BBT: Quirky?

This week’s question is suggested by (blogless) JMutford:

Sometimes I find eccentric characters quirky and fun, other times I find them too unbelievable and annoying. What are some of the more outrageous characters you’ve read, and how do you feel about them?

Don’t forget to leave a link to your actual response (so people don’t have to go searching for it) in the comments—or if you prefer, leave your answers in the comments themselves!

To answer this question I had to check my Library Thing catalogue to refresh my memory. I seem to remember the normal characters more than the strange ones.

Bleak House: I just read this and already forgot the weirdos in it. Just about everyone is quirky. Jon Jarndyce is quirky but lovable. He's very giving but when he hears bad news he hides in 'the growlery' and complains the wind's in the east. Harold Skimpole borrows from friends pretending to know nothing of money since he's 'a child'. A most annoying character. Mr Guppy in love with Esther until she gets sick and loses her looks. He's a bit of a fool.

Anne of Green Gables: Anne Shirley falls into the quirky category. Her over active imagination gets her into trouble but nothing gets her down.

Master and Commander: Dr Stephen Maturin is a genius but his strange ideas raise eyebrows. He also has odd habits like carrying meat in his pocket and living like a slob. Captain Aubrey doesn't have much going on upstairs unless it's during battle. He has a habit of putting his foot in his mouth or causing offense without realizing it.

For the most part, I like quirky characters. It gives them life. I think most people have some quirky qualities, so why not fictional people too?

Paperwhites: Wordless

The Good Liar: Review

I had some preconceived notions about the spy/thriller genre: gadgets, guns, cars, machismo and bad puns. So I was pleasantly surprised when I read Laura Caldwell's The Good Liar.

Kate is devastated when her husband leaves her. After months of moping, Kate's friend Liza sets her up with a suave older man, Michael. Before she knows it, she's swept off her feet, married and living in Quebec. While Michael is busy opening his new business, the Twilight Club, Kate wonders how well she knows her new husband.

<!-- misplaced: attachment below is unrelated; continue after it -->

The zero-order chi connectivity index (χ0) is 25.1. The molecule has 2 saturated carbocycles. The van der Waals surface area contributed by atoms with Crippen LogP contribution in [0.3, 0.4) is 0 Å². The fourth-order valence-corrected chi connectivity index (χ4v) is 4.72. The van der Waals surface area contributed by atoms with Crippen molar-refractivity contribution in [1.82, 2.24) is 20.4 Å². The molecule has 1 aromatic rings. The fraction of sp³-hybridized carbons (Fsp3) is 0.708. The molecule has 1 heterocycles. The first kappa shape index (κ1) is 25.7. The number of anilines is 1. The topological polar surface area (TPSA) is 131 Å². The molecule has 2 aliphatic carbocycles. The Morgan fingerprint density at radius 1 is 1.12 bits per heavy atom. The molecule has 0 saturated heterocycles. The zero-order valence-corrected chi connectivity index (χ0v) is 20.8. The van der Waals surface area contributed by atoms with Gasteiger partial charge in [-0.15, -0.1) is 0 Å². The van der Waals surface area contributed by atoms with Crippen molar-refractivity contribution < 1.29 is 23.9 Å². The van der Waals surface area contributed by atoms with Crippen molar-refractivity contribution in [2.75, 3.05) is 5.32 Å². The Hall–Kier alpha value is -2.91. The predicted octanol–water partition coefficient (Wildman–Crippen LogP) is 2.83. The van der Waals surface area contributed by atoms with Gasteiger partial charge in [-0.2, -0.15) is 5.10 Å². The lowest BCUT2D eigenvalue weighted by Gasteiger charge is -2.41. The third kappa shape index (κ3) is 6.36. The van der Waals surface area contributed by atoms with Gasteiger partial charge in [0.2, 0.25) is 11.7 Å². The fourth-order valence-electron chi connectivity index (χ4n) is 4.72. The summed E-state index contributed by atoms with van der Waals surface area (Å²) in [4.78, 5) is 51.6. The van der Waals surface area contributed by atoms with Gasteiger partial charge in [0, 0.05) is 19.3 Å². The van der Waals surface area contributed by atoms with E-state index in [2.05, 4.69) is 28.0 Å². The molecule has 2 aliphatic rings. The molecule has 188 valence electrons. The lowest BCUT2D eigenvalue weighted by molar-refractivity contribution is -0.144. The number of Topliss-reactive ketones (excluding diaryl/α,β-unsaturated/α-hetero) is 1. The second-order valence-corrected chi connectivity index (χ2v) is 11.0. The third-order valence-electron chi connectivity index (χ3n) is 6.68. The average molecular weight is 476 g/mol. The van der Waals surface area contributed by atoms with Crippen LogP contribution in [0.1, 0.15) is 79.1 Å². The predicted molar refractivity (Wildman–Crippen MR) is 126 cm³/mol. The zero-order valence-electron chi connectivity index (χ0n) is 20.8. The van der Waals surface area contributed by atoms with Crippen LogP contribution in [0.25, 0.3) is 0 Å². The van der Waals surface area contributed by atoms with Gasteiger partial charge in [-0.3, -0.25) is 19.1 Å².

Michael is an assassin for a clandestine organization called the Trust. An organization dedicated to keeping the United States safe from terrorism by any means necessary. Michael is determined to leave his past behind and live a normal life with Kate, but can he ever really be out?

The Good Liar was an interesting departure for me. It was fast paced and an easy read. I found it hard to put down. I don't know if an organization like this exists but I found it eerie how easily an organization meant to protect people could become used by men for greed.

I had a few issues with too much backstory, but that didn't affect my enjoyment of the story. I also thought the end wrapped up a bit too quickly. Other than that it was a fun read.


The Scarlet Letter: A Review

The Scarlet Letter by Nathaniel Hawthorne is probably his best known work. Hester Prynne is the wearer of the scarlet A, ornately sewn by her own hand. The letter is punishment for the crime of adultery in Massachusetts during Colonial times. Hester's husband has been missing and presumed dead but she's born a child by another man. She refuses to name the man responsible and carries the burden of their sin on herself.

For years, Hester is shunned by the community, although they seek her out for her work as a seamstress. She lives alone on the edge of the village with her strange child, Pearl. She meekly endures the stares and jeers of the villagers until she becomes something of legend. A ghost who walks among them.

In the meantime, she shares the secrets of two men. One slowly killing himself with guilt, the other bent on revenge.

Hester is such an interesting character. Hester's treatment is unfair and she knows it yet she puts up with it. In her own way, she punishes the villagers by not hiding her shame. She wears the letter openly, refusing to hide it. She's almost shoving it in their faces. I think it reminds them of their own sins.

Hawthorne writes in third person and in such a way that he seems almost speculating on what's happening. I only started to understand Hester when she speaks to another character and she reveals her true feelings. Until then I was only guessing what she felt. It's quite brilliant.